CLS106 Foundation of Trauma Practice

Define trauma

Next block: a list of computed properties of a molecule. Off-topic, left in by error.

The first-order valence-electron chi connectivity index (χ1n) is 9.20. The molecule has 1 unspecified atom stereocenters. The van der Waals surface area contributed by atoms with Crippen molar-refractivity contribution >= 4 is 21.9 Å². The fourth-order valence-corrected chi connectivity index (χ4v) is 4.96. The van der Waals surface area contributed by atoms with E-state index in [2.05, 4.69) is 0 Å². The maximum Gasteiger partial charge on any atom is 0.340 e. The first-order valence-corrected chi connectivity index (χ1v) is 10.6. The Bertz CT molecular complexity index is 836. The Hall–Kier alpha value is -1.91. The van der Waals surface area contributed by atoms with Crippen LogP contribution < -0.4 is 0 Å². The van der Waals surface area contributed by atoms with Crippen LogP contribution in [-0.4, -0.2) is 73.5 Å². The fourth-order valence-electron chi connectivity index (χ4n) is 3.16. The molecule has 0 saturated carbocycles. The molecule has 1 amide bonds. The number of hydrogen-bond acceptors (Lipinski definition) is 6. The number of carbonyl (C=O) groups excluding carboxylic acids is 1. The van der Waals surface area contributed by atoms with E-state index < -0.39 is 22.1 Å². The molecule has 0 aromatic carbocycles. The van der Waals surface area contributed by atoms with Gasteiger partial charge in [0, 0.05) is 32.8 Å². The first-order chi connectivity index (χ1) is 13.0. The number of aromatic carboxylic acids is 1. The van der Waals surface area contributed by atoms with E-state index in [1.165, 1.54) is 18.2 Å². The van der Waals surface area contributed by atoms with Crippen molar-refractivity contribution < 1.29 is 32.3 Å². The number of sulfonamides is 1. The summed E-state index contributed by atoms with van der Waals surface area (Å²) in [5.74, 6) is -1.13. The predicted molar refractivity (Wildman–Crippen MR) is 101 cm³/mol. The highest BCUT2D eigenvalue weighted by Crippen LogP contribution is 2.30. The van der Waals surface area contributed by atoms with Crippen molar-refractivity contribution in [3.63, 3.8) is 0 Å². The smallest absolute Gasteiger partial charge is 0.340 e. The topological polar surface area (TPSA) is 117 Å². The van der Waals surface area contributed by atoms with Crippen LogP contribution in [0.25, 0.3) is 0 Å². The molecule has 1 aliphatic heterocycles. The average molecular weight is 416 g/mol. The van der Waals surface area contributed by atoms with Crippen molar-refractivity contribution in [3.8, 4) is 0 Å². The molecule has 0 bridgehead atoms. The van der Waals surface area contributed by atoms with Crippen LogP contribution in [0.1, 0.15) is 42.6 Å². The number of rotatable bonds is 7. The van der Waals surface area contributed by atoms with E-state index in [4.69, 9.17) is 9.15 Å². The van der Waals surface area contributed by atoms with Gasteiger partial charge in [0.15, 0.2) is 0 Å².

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What is the purpose of a secondary trauma survey?More comprehensive exam designed to identify injuries that may have been missed.What is methoxyflurane?emergency analgesic inhaler,What is an indication of methoxyflurane?painWhat are contraindications of methoxyflurane?Malignant hypothermic, uraemia, behaviourally disturbance, concurrent tetracycline use, age >1, altered LOC, pre-eclampsia or eclampsia.What is blunt force trauma?An injury causes by a rapid forward deceleration or rapid vertical deceleration. Energy exchange between the object and body without intrusion of object through the skin eg. MVAWhat is penetrating force trauma?Projectiles, knives, falls leading to impalement. Physical principles govern the energy exchange (low velocity & high velocity. Type of weapon involved can impact the severity of the injury.What is an MVA?motor vehicle accidentWhat are the 3 collisions of an MVA?1. Machine collision (car to car) 2. Body collision (body to car) 3. Organ collision (crush organs)What is a shear injury?Opposing forces tear tissue similarly to blades of scissors, with tissues sliding in opposite directions alone parallel plane.What is a compression injury?One tissue or organ is pushed into another, compressing and damaging small blood vessels, connective tissues, and all structures within.What is a stretch injury?One part of the body pulled away from another.What are some clues to injury?velocity, environment, deformity of vehicle, deformity of interior structureWhat are common types of impacts for MVAs?frontal, lateral, rear, rollover, rotationalDescribe a frontal impact and potential injuries occurred.Head on collision with another vehicle. Patient is retrained via seatbelt and airbag. Injuries could include those related to patient going up and over steering wheel: head, chest, spinal, abdominal - or down and under steering wheel: legs, abdominal. Patient can be ejected.Describe a lateral impact and potential injuries occurred.Collision with another car from the side of the vehicle (doors). Difficult to predict injuries as it depends on the specific impact, severe injuries can occur as there are minimal safety measures in place compared to frontal.Describe a rear impact and potential injuries occurred.Collision from behind resulting in rapid acceleration and deceleration. May involve multiple impacts if other cars involved. Risk for neck injury increased.Describe a rollover impact and potential injuries occurred.Vehicle rolls over after collision. Multiple impacts from multiple directions + increased risk of ejection. High risk of multiple injuries due to vehicle being impacted on areas not built to sustain impact.Describe a rotational impact and potential injuries occurred.Combination of body lateral and frontal impacts.What are the increased risks associated with motorcycle collisions?lack of safety measures increases the likelihood of serious injury and ejectionWhat are some additional impacts of collisions associated with motorcycle collisions?sliding, angularExplain the significance of a paediatric pedestrian collision.Children turn away from an oncoming vehicle. Their smaller anatomy increases the body surface area impacted and therefore the injuries they develop.What are some MOI considerations when attending a callout to a fall.fall height, anatomical point of impact, nature of impact surface, force of impact, transmission pathway of forces along skeletonOutline some spinal injuries.hyperextension, hyperflexion, compression, rotation, lateral stress, distractionWhat is a hyperextension spinal injury?Excessive posterior movement of head or neck. eg. head into windshield, elderly fallWhat is a hyperflexion spinal injury?Excessive anterior movement of head onto chest eg. dive into shallow waterWhat is a compression spinal injury?Weight of the head or pelvis driven into stationary neck or torso. (Compression/ crushing of the vertebrae)What is a rotation spinal injury?Excessive rotation of the torso or neck, moving one side of the spinal column against the other. eg. rollover MVAWhat is a lateral stress spinal injury?Direct lateral force on the spinal column, typically shearing one level of cord from the other. (Excessive sideways movement). eg T-bone MVAWhat is a distraction spinal injury?Excessive stretching of column and cord. (Pulling the spinal cord apart)What are some signs of a spinal injury?pain, parasthesia (pins and needles), paralysis, weakness, obvious deformity or woundsWhat is neutral alignment?Manually holding the head and neck to prevent further injury to the c-spine.Provide examples of SMR.collar, neutral alignment, log roll, spinal board, spinal scoopWhat are some complications of SMR?airway compromise due to collar, head and lower back pain due to being on hard backboard, life-threatening hypoxia from obesity, pressure sores from uneven skin pressure, delayed scene time, injury of rescuer due to weight of patient.What is the ASNSW protocol for SMR?Suspicious MOI Pain or tenderness in spinal region intoxication with medication, alcohol or illicit substances numbness, tingling or either sensory or motor loss any distracting painful injury ALOCWhat is a low velocity penetrating injury?knife or blade stabbing, injury limited to tissue contact by object.What is a high velocity penetrating injury?rifles, guns, involve dramatic energy exchanges and extensive injury pathways.What are Langer's lines?orientation of contusion in skin revealed in characteristic patterns. Effects tension on skin evident when skin transected. Can be static or dynamic.What are the 7 categories of wounds?contusions, abrasions, lacerations, incisions, punctures, burns, gunshot.Explain the 3 types of haemorrhages.Capillary: slow, even flow. Bright red blood Venous:, steady, slow flow. Dark red colour (low pressure) Arterial: spurting blood, pulsating flow, bright red colour (high pressure)What is haemostasis?Physiological response to bleeding. Local vasoconstriction, formation of platelet plug, coagulation, if haemorrhage is sever enough, mechanisms may fail resulting in shockWhat are the 4 stages of wound healing?haemostasis, inflammatory, proliferative, remodellingWhat are closed wounds?contusions and haematomasDescribe a contusion.bruising from closed bleeding into soft tissue. Blunt, non-penetrating forced trauma that crush/damage small blood vessels.Describe a haematoma.Larger bleeding in deeper tissue. Trapped pool of blood (appears as lump. eg egg on head). Visible in head trauma, less pronounced in other body areas.What are open wounds?lacerations, incisions, punctures, impaled objects, abrasions, avulsions, avulsion-degloving, amputationDescribe a laceration.tear or splitting of skin - separated without tissue loss. Pathway for infectionDescribe an incision.Clean wound margins caused by sharp instrument. Tends to bleed freely.Describe a puncture.Small entrance wound, damage extends into body interior. Increased danger of infection.Describe an impaled object.Object inside body with complications of puncture or laceration. Object may be irregular shaped. May be entangled in structures such as arteries, nerves or tendons. Removal can result in further damage or uncontrollable bleeding.Describe an abrasion.Scraping or abrasive action, removing layers of epidermis and dermis. Bleeding can be persistant, large area of epidermis = risk of serious infection and pain.Describe an avulsion.Tearing away of skin, either partially or completely. Seriousness depends on area involved, any impairment to circulation, degree of contamination. Minor form would be a skin tear (common in elderly)Describe an avulsion-deglovingSkin completely torn away off hand or limb. Carries poor prognosis for limb.Describe an amputation.Partial or complete severance of digit or limb. Often results in complete loss of limb at site of severance. Surgeon may attempt to reattach or use for grafting.What is a crush injury?Body part compressed, sustaining deep injury to muscles, blood vessels, bones, internal structures. Damage can be massive, despite minimal signs of damage to skin.What is crush syndrome?The systemic effects of a crush injury - potentially life-threatening. Accumulation of myoglobin, potassium, lactic acid and uric acid. Toxic products enter bloodstream when pressure released causing severe metabolic acidosis, hyperkalaemia and kidney failure.What is compartment syndrome?Increased pressure in a muscle compartment due to swelling and/or bleeding which leads to compromised perfusion to tissues.What is an injection injury?Bursting high pressure line (hydraulic) may inject fluid through patient's skin and into subcutaneous tissue. Chemically damages surrounding tissue causing severe damage. Local and systemic toxicity can be substantial.Outline the assessment of a wound.- clean and irrigate to allow closer inspection - consider MOI + potential for complications - fractures: feel, look, move - foreign bodies: irrigate/stabilise - infection: clean and dress - consider damage to underlying structuresHow can you estimate blood loss?looking at saturation of gauze, utilising vitals such as BP and HR and cap refillWhat are some complications of wound healing?impaired hemostasis, rebleeding, pressure injuries, delayed healing, compartment syndrome, abnormal scar formation, crush syndrome, infection, gangrene, tetanusHow do you manage minor wounds?use wet gauze to clean, wiping away from wound to avoid contamination. Irrigate wounds with saline to avoid rubbing/scrubbing. Once cleaning is complete, cover with a sterile non-adhesive dressing and secure.With what and how would you manage a catastrophic haemorrhage?Using a tourniquet, apply to the lowest part of the limb as possible. Place, twist, lock and record time. Use a second tourniquet if bleeding doesn't stop.What are some haemostatic agents?olaes/israeli dressing, celox, quikclot, XSTATWhat is involved in musculoskeletal trauma?bones, joints, ligaments, tendonsWhat are bony injuries?Simple or complicated fractures, traumatic amputations.What are soft tissue injuries?Sprains, strains and muscular damage. Joint injury, dislocation and subluxationWhat is a strain?Damage to muscle or tendons by over stressing beyond functional capacity. Can be due to an acute injury or repetitive strain. Mild: minimal loss to function. Moderate: partial muscle tear and some function loss. Severe: complete tearWhat is a sprain?Ligamental injuries that involve partial or complete tear of the ligament. Mild: stretching of ligaments. Moderate: partial tearing, some loss of function and swelling. Severe: complete tear. Unstable joint, may also associate fracture.What is a dislocation?Head of one bone remains out of alignment from joint after force.What is a subluxation?partial misalignment of jointWhat is a fracture?break or breaks in continuity of bone.What is a compound fracture?bone through skin (increased risk of infection)What is a simple fracture?Inside skin (increased risk of internal blood loss)What is an oblique fracture?Diagonal to shaftWhat is a comminuted fracture?shattered boneWhat is a spiral fracture?Twisting of boneWhat is a greenstick fracture?incomplete fracture (paediatric)What is a transverse fracture?Perpendicular to shaftWhat is the goal of splinting?To immobilise the injured body part.How would you splint if there was neurovascular compromise.apply gentle traction in effort to straighten, pad and splint in most comfortable position, rapid safe transport.Describe a mid-femur fracture.may be open wound, large muscle mass which could cause spasm, increased bleeding due to large blood vessels surrounding the bleedingDescribe a pelvic fracture.identified by MOI and RTS, risk of serious haemorrhage, requires rapid transportDescribe a hip fracture.common in elderly, affected leg will almost always be shortened and rotated, frequently ignored, can allow weight bearing, nerve damage increased.What are the deadly dozen?1. airway obstruction 2. flail chest 3. open pneuomothorax 4. massive haemothorax 5. tension pneuomothorax 6. cardiac tamponade 7. myocardial infarction 8. traumatic aortic rupture 9. tracheal or bronchial tree injury 10. diaphragmatic tears 11. pulmonary contusion 12. blast injuriesDescribe an airway obstruction.common cause of preventable death, leads to hypoxia, airway is obstructed by foreign body, tongue, vomit or blood.Describe a flail chest.respiratory distress, possible subcutaneous emphysema, may have external contusions or abrasions, chest moves abnormallyDescribe a tension pneumothorax.Air entering the pleural space causing respiratory distress. Can be heard by percussing for hyper-resonance. Can appear to have tracheal deviation or JVD. Caused by air entering pleural space when breathing and doesn't evacuate.Describe an open pneumothorax.Air enters pleural space as a result of an open chest wound. Signs and symptoms appear similar to tension pneumothorax.Describe a massive haemothorax.Accumulation of blood in the pleural space causing difficulty in breathing. Breath sounds are reduced, neck veins may be flat due to hypovolaemia. Hypo-resonance heard if percussed.Describe a cardiac tamponade.Becks triad: hypotension, distended neck veins, muffled heart sounds. Occurs when fluid accumulated in the sac around your heart, causing increased pressure therefore making it hard for the heart to keep beating. Can develop into a haemothorax or pneuomothorax.Describe a myocardial contusion.Most common cardiac injury caused by a blunt anterior chest injury. Bruising of the heart muscle. Appears the same as myocardial infarction.Describe a traumatic aortic rupture.most common cause of immediate death. No obvious sign of chest trauma. Hypertension in upper extremities and hypotension in lower extremities. Complete tear of the structures within the aorta of the heart.Describe a bronchial or tracheal tree injury.Subcutaneous emphysema present - chest, neck, face. Caused by trauma to the chest, inhalation of smoke, or aspiration of liquid or objects. Monitor for haemothorax and pneumothorax.Describe a diaphragmatic tear.Severe blow to the abdomen. Herniation of abdominal organs. Breath sounds are diminished and bowel sounds can be heard when auscultating the chest.Describe a pulmonary contusion.common chest injury. Can take hours to develop. Caused by rapid deceleration after a force to the chest.Describe a blast injury.Mix of blunt and penetrating injuries. Difficult to assess in the field. Primary to quinary factors leading to injury.Provide examples of blunt abdominal trauma.Direct compression of the abdomen, deceleration forces, fracture of solid organs, fracture of hollow organsProvide examples of penetrating abdominal trauma.Direct trauma to organ or vasculature (projectile or fragments)Define shock.A clinical state in which the delivery of oxygenated blood and other nutrients to the body's tissues is not adequate enough to meet metabolic demands.What are the 4 types of shock?Hypovolemic, Cardiogenic, Distributive, ObstructiveWhat causes hypovolaemic shock and how might the patient present?blood or fluid loss: tachycardic, tachypnoea, hypotension, pale, clammy,How might you prevent hypovolaemic shock?control of catastrophic haemorrhage, fluid replacement, medication, rapid transport to trauma centre, definitive surgery.What are the 3 types of distributive shock?anaphylaxis, sepsis, neurogenicHow will a patient in neurogenic shock present and how might you treat them?bradycardic, systolic lower than diastolic, flushed, prioprism, indication of spinal injury. May need fluid therapy, medication, careful handling so as not to exacerbate injury.What is obstructive shock and how would you treat it?Obstructive shock is DIB and tachypnoea usually due to tension pneumothorax. Treat with o2, fluid therapy, rapid tx, decompression.What is cardiogenic shock and how would you treat it?Chest pain, DIB, tachycardia/bradycardia, hypotensive, dysrhythmias. Mostly caused by a severe heart attack. Manage with o2, analgesia, reperfusion therapy, rapid tx.How does management of a traumatic cardiac arrest differ from a medical cardiac arreststronger focus on reversible causes, more likely to present outside of a shockable rhythm and so stronger focus of ventilation over defibrillation and compressions, survivability of patient decreases.What is the structure used for traumatic cardiac arrest.Massive (external) haemorrhage control - apply tourniquet, haemostatic agents Airway - open immediately, cleared, advanced airway Respiration - bilateral decompression (ICP) Circulation - pelvic binder, IV/IO access, restoration of circulating volume, chest compressions Head injury/hypothermia Everything else - ie burns managementWhat are some reasons to withhold in a traumatic cardiac arrest and why?isolated head injury: low chance of survival w/o neurological deficits electrocution: defibrillation priority children: not appropriate to withhold, immediate tx pregnant: treatment mostly the same, early pre-alert in case of emergency c-section commotiocordis: direct force onto chest, defib prioritised crush syndrome: hypokalaemia likely, early txWhen do you withhold resuscitation?If there is no pulse, breathing and heart rate is in asystole, injuries are incompatible with life (decapitation), evidence of significant time without pulseWhen do you cease resuscitation?no breathing, pulse and asystole, no response after 20mins of resus once all potential causes have been identified and treated.What is a mass casualty incident?When the number of casualties and/or severity of the injuries exceed the capacity of the initial crew or crews, preventing effective management and transport.What is command + control and outline their responsibilities.Incident commander: first crew on scene. Responsible for initial scene assessment, METHANE, plan of action, risk assessments, communication between services, allocation of roles on scene, liase with control, brief and debrief, record actions.What is the role of the primary triage officer?responsible for coordinating triageWhat is the role of the casualty clearing officer?responsible for management of casualty clearing station and maintain effective communication to ensure appropriate triage, treatment and transport.What are the two types of triage and how are they performed?triage sieve: SMART tags triage sort: triage revised trauma scoreWhat is the aim of triage?To do the greatest good for the greatest amount of patients.What are the 4 triage priority colours and definitions?P1: red, life threatening injuries - immediate tx P2: yellow, non-life threatening injuries - delayed tx P3: green, minor injuries - hold and treat P4: black, deceased - not transportedWhen can a priority 4 be declared?After opening patients airway, if they are still not breathing P4 is declared.What is the easiest approach to the triage sieve?Assess mobility: all walking are P3 Assess Airway: open = P1, closed = P4 Assess Breathing: resp.rate <9 or >30 = P1 Assess Circulation: PR >120 = P1 Cap > 2 sec = P1 PR <119 = P2 Cap <2 sec = P2How is a patient triaged in the triage sort?resp.rate: 10-29 = 4 > 29 = 3 6-9 = 2 1-5 = 1 0 = 0 systolic BP: >90 = 4 76-89 = 3 50-75 = 2 1-49 = 1 0 = 0 GCS: 13-15 = 4 9-12 = 3 6-8 = 2 4-5 = 1 0 = 0 Trauma Score: 1-10 = P1 11 = P2 12 = P3 0 = P4What makes up the intercranial volume?brain, CSF, blood vessel volumeWhat is a primary brain injury?immediate damage to brain tissue from a direct force. Little can be done after the injury occurs.What is a secondary brain injury?Result from hypoxia or decreased perfusion. Prehospital care can help prevent.What is intercranial pressure?Pressure of brain and contents in the skull.What is cerebral perfusion pressure?Pressure required to perfuse brain. Remain above 60mmHgWhat is mean arterial pressure?Pressure maintained in vascular system. MAP = Diastolic BP + 1/3(systolic BP - diastolic BP)What is the cushing reflex?As ICP increases, systolic BP increase and pulse rate increases.What is cushing's triad?Increased BP, bradycardia, irregular respirationsDescribe facial injuries and their management.Injuries to face, highly vascular and bleed briskly, possible airway compromise, aspiration, possible shock, nasal fractures common. Manage with direct pressure and airway support.Describe scalp injuries and their management.Highly vascular and bleed briskly, shock more common in children, if adult has shock look for another cause. Manage with direct pressure and dressings if no fracture, and with just dressing if there is a fracture.Describe skull fractures and their management.linear non-displaced: straight line, minimal neurological deficit depressed: affects brain, risk of primary brain injury open: risk of contamination base of skull: may see signs of battle signs, periorbital echimosis, CSF drainage. Manage symptoms, avoid direct pressure on obvious depressions, secure any penetrating objects,What is a cerebral contusion?Bruising of the brain tissue. Movement of the brain within the skull such as as a coup and contra-coup injuries. ALOC, nausea, vomiting, visual disturbances, weakness, speech difficultyWhat are the intercranial haemorrhages?Epidural: between skull and durra Subdural: between durra and arachnoid traumatic subarachnoid: between arachnoid and pia mater intercerebral: directly into brain tissueWhat is an acute epidural haematoma?Arterial bleed: temporal fracture common, onset of minutes or hours. Initial LOC then lucid interval followsWhat is an acute subdural haematoma?Venous blood: onset of hours or days. fluctuations of LOC, headache. Patients at high risk are alcoholics, elderly, those taking anticoagulants.What is a sub arachnoid haemorrhage?Intravascular fluid leaks into brain. Fluid leak causes more oedema. Severe headache, vomiting, coma, cerebral herniation syndrome possible.What is an intracerebral haemorrhage?Arterial or venous: surgery often not helpful. ALOC common, symptoms vary, pattern similar to stroke, headache and vomiting.What is a concussion?No structural injury to brain. LOC varied with period of unconsciousness/confusion. Retrograde short-term amnesia. May have dizziness, headache, nausea, ringing in earsWhat is a diffuse axonal injury?Blunt force trauma resulting in disruption of neuronal structures. Generalised oedema. May experience LOC, can recover if mild or moderateWhat is an axonic brain injury?Small cerebral artery spasms due to anoxia (complete loss of o2). Cannot restore perfusion of cortex after 4-6 mins of anoxia. Hypothermia seems protective.What are the functions of the skin?protective barrier, mechanical barrier, sensory organ, temperature regulation.What are the sources of burn trauma?thermal, chemical, electrical, radiation.How can burns be classified?Superficial (1st degree), partial-thickness (2nd degree), full-thickness (3rd degree).What is a superficial burn?Minor tissue damage to outer epidermal layer. Intense and painful inflammatory response. Manage symptoms.What is a partial-thickness burn?Entire epidermis into variable depth of dermis. Superficial dermal - pink, fine blisters, very painful. Mid dermal - dark red, large blisters, delayed CRT, maybe painful Deep dermal - blotchy red, may blister, no CRT and no sensation. Manage by cooling and covering with clean, dry dressing.What is a full-thickness burn?extends through epidermis and dermis. White, waxxy, or charred, no blisters, CRT or sensation. Leather-like eschar. Manage at burn centre.Explain a progressing burn.The inflammatory response extends damage and depth (1-2 days), severe fluid loss (hours), sepsis (days). Reduced circulation extends depth. Manage by limiting progression of depth and extent.Describe thermal burns.Burn after contact to extreme heat. Site of injury leads to cell death. Can be progressive if not cooled. Can be superficial, partial-thickness or full-thickness. Increased risk of burn due to inhalation if there is smoke present.What could indicate a burn associated with smoke inhalation?wheezing, coughing, increased WOB, increased secretionsWhat is carbon monoxide poisoning and why is it crucial to understand it's properties.Inhalation of carbon monoxide causes the molecule to bind with haemoglobin because it has more affinity than o2. Gas is colourless, odourless and tasteless and spo2 monitor can confuse the gas with oxygen.Describe chemical burns.Burn injury from exposure to caustic or toxic chemicals. Tissue damage is affected by concentration of chemical, amount, manner, duration of contact, mechanism of chemical agent. If absorbed into body it can cause organ failure. Manage with PPE, irrigation, removal of clothing, brush from skin if dryDescribe electrical burns.Burn from any source of current: AC, DC or voltage. Monitor for dysrhythmias, entrance and exit wounds, flame burns, fractures, internal injuries.Describe radiation burns.Appear same as thermal but have an onset of several days. Danger of fluid shift, need specialised resources to treat. Treated as thermal burn.What is parklands formula for fluid therapy with burn victims?Fluid for first 24hrs(ml) = weight(kg) x 4 x %TBSA - first half delivered in first 8 hrs - second half delivered in the remaining 16 hrsWhat is the Phifteen-B formula for fluid therapy for burns victims?15 x TBSA% (nearest 10%) - hourly fluid rate - if patient over 100kg to administer an extra 200ml/h